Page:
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Predators using apps to target children

These are the apps the Sarasota County Sheriff's Office in Florida is warning parents about. Some of the icons in the App store have changed, but the content still works as described.

Do you know what apps your children have on their phones?

Some predators now use apps to target children and try to lure them into some pretty bad things.

This has parents, like Tina Randles of Fresno, doing her homework – on her two teenage sons.

"We can go into their history and it's set to up to see what they've been doing. So you can see what they're looking at," Randles says, as she looks through a computer in her home.

It’s not something her parents ever did.

"When I was a kid I didn't have a computer," she says.

But it’s now a necessity.

“They're pretty smart about that because we keep the communication open about that sort of thing," Randles says.

It’s something, detectives say, more parents need to do.

"Kids are pretty advanced using cell phones and social media apps,” says Fresno County Sheriff’s Sgt. Jeff Kertson. “It's important for parents to understand what their children are doing online."

Kertson works with the Internet Crimes Against Children Task Force that serves Central California.

It receives more than 1,4000 reports about questionable contacts and content every year.

That’s almost four reports every day.

"We've had children as young as six on social media who have been victimized in horrific fashion over the internet and using web-based video, social media apps and things like that,” Kertson said.

He says the most popular apps are also the ones that send over the most reports.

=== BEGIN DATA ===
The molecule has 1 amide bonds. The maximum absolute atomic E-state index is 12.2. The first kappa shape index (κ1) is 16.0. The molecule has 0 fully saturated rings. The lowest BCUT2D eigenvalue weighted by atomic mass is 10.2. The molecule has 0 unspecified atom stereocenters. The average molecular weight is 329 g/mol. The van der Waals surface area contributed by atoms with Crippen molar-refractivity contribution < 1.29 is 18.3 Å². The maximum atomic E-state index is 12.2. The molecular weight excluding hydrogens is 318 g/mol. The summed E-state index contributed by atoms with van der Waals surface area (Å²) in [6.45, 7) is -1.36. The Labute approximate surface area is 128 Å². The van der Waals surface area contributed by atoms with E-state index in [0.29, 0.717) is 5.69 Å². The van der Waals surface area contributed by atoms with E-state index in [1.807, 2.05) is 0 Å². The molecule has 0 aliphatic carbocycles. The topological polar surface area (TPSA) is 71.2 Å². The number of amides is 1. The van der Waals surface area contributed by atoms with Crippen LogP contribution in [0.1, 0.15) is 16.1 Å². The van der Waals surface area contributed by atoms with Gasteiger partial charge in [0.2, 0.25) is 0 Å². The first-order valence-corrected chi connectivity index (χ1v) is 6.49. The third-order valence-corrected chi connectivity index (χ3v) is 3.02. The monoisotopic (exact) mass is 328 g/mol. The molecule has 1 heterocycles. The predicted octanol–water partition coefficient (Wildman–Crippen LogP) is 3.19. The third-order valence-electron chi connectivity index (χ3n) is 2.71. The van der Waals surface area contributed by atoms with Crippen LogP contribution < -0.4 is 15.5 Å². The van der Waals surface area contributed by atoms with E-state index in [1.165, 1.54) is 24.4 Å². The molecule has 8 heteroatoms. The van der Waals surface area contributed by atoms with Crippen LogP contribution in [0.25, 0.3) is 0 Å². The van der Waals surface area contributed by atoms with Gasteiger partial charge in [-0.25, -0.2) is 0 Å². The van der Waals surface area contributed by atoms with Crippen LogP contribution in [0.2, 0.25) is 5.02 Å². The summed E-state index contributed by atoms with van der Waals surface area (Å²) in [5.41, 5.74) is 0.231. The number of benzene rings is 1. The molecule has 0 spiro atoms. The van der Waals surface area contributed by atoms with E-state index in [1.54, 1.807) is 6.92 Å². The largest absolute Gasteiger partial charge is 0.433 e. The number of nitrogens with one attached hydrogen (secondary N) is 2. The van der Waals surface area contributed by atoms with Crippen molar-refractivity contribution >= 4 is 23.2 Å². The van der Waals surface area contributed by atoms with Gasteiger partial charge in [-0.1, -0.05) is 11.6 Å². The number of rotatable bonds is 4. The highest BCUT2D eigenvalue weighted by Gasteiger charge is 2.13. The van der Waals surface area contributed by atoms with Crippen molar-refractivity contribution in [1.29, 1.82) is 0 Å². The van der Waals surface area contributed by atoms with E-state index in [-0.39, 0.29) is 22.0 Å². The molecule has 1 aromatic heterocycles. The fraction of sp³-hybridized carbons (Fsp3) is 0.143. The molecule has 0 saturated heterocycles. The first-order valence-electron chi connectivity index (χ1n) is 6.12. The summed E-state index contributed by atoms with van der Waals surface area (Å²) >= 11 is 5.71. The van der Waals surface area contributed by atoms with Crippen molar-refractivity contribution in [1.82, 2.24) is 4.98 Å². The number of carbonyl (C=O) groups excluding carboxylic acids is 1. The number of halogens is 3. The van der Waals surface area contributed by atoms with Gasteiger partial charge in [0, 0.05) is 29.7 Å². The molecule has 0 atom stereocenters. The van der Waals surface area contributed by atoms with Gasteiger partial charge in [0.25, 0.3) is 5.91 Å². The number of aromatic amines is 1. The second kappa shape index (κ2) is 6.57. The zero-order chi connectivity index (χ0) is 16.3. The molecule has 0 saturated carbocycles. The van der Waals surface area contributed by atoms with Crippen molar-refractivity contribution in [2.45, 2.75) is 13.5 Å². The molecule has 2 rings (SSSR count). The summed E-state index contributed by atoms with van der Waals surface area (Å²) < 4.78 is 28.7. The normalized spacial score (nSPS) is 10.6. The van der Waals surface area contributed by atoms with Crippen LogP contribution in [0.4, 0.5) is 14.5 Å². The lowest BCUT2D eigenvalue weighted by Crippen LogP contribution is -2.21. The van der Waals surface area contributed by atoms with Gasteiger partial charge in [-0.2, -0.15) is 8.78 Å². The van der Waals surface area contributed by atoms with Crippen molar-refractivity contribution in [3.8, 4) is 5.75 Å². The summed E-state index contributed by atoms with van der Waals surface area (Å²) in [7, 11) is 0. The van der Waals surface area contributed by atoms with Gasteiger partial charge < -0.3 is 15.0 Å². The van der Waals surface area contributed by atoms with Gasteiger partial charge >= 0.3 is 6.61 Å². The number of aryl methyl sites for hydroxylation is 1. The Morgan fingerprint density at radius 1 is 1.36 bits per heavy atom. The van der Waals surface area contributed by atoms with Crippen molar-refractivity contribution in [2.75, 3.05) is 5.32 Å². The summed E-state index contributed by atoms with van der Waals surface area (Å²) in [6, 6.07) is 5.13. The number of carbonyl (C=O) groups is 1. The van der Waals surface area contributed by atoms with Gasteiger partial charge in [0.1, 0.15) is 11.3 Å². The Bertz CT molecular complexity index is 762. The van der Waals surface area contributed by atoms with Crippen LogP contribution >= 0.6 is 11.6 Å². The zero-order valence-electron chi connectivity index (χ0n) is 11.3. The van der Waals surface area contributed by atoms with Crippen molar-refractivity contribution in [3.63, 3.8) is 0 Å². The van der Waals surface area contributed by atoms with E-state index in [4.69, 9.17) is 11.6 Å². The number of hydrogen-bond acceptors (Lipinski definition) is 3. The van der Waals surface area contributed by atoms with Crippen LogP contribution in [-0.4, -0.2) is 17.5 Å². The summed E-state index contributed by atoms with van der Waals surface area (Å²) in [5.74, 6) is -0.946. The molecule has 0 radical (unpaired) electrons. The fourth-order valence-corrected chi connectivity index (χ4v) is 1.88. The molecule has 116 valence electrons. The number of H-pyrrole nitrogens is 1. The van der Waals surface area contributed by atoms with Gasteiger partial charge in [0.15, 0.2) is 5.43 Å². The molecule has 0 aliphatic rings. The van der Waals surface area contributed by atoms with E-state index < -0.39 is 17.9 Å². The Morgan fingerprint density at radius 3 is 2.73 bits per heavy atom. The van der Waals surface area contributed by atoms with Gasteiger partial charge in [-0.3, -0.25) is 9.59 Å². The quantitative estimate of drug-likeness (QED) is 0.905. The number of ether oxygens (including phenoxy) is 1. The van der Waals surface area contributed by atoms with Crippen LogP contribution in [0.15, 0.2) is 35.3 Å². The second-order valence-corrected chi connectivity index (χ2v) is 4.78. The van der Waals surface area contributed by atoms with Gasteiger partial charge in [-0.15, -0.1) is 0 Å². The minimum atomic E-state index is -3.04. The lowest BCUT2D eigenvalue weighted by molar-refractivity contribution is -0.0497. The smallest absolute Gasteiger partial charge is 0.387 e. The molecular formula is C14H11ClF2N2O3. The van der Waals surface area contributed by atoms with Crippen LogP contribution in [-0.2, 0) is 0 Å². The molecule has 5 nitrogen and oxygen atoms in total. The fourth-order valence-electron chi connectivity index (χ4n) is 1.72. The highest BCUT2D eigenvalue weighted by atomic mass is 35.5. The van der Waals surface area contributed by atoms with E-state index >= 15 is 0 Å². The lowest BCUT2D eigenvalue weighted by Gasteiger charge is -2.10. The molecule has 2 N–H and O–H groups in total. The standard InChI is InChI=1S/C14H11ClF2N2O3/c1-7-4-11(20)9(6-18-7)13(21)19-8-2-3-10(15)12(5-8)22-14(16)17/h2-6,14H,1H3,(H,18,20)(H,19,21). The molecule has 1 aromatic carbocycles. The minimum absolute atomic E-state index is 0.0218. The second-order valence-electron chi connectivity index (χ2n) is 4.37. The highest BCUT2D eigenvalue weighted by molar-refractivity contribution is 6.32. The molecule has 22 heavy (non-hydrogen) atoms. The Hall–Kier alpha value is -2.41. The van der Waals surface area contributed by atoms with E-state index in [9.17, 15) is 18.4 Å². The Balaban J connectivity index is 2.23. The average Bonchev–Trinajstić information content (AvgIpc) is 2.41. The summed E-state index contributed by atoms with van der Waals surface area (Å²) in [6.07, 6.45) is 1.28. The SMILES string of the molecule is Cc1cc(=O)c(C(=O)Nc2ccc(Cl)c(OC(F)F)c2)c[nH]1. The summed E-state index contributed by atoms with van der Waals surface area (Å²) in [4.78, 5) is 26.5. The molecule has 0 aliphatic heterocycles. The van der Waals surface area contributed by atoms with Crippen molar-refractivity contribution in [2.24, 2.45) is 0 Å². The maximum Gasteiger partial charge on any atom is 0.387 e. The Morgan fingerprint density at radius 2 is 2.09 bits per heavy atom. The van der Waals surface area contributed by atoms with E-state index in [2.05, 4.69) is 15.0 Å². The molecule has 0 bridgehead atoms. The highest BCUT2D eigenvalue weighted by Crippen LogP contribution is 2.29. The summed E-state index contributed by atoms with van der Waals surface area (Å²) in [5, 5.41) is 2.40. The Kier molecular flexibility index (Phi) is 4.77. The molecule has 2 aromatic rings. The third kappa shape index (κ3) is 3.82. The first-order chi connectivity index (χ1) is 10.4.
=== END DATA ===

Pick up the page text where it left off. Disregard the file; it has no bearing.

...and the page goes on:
"Facebook, Instagram and Google,” he says. “I wouldn't say they're bad apps. I think that one, it's the level of users and activity and also I think those businesses are proactive with law enforcement and they want to capture and protect the users as much as they can."

In May, the Sarasota County Sheriff's Office in Florida arrested 21 accused child predators.

They responded to internet-based ads, online apps and social media sites.

"Many of these men sent explicit photos of themselves. Offered to buy drugs for these children. One agreed he would stay with her if he got her pregnant. That's a 14-year-old girl he thought he was talking to," said Sarasota County Sheriff Tom Knight.

His office released a chart with some of the apps parents need to know about.

They were used by the accused predators during the operation.

"The LIVE ME app uses live video streaming using geolocation services showing where you're at any given time,” Knight said.

WHISPER is another anonymous social network.

"Also reveals the users exact locations so that in seconds a predator can know where your child is at, through the app," Knight said.

ASK.FM allows anonymous people to ask questions.

It can also be used for cyberbullying.

BUMBLE is similar to Tinder.

But kids have been known to create fake profiles and ages.

Kertson says it's important for parents to know what apps and sites their kids are using, know how they work, and get their kids' passwords.

And they need to teach their kids not to share everything.

"That child predator is trying to get their name, information, what school they go to. It's not uncommon for children to give this information up," Kertson said.

If you find your child is being targeted, Kertson says time is crucial.

Teach them to block or unfriend the person.

Make a report with the website or app.

And get screengrabs, if possible.

"This information is perishable," Kertson said.

He says that if you find someone is inappropriately reaching out to your kids, do not take matter into your own hands.

Contact law enforcement.

"You risk getting hurt and there could be evidence destroyed that we'd need to win a case," he said.


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